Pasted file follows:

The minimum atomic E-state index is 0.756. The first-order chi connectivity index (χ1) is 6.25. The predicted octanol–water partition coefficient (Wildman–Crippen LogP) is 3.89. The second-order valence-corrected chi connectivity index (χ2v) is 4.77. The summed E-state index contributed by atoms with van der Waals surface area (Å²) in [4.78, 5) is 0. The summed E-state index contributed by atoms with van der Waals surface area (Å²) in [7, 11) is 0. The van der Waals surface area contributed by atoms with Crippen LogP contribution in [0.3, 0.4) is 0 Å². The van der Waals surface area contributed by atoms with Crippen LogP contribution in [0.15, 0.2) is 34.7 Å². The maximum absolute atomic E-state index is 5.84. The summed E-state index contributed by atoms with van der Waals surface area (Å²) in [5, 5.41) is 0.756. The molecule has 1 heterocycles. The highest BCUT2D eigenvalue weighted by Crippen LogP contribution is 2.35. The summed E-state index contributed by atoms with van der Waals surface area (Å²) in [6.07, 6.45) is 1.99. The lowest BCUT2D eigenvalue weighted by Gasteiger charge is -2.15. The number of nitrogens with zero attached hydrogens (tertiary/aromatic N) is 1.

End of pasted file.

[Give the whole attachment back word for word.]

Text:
The minimum atomic E-state index is 0.756. The first-order chi connectivity index (χ1) is 6.25. The predicted octanol–water partition coefficient (Wildman–Crippen LogP) is 3.89. The second-order valence-corrected chi connectivity index (χ2v) is 4.77. The summed E-state index contributed by atoms with van der Waals surface area (Å²) in [4.78, 5) is 0. The summed E-state index contributed by atoms with van der Waals surface area (Å²) in [7, 11) is 0. The van der Waals surface area contributed by atoms with Crippen LogP contribution in [0.3, 0.4) is 0 Å². The van der Waals surface area contributed by atoms with Crippen LogP contribution in [0.15, 0.2) is 34.7 Å². The maximum absolute atomic E-state index is 5.84. The summed E-state index contributed by atoms with van der Waals surface area (Å²) in [5, 5.41) is 0.756. The molecule has 1 heterocycles. The highest BCUT2D eigenvalue weighted by Crippen LogP contribution is 2.35. The summed E-state index contributed by atoms with van der Waals surface area (Å²) in [6.07, 6.45) is 1.99. The lowest BCUT2D eigenvalue weighted by Gasteiger charge is -2.15. The number of nitrogens with zero attached hydrogens (tertiary/aromatic N) is 1.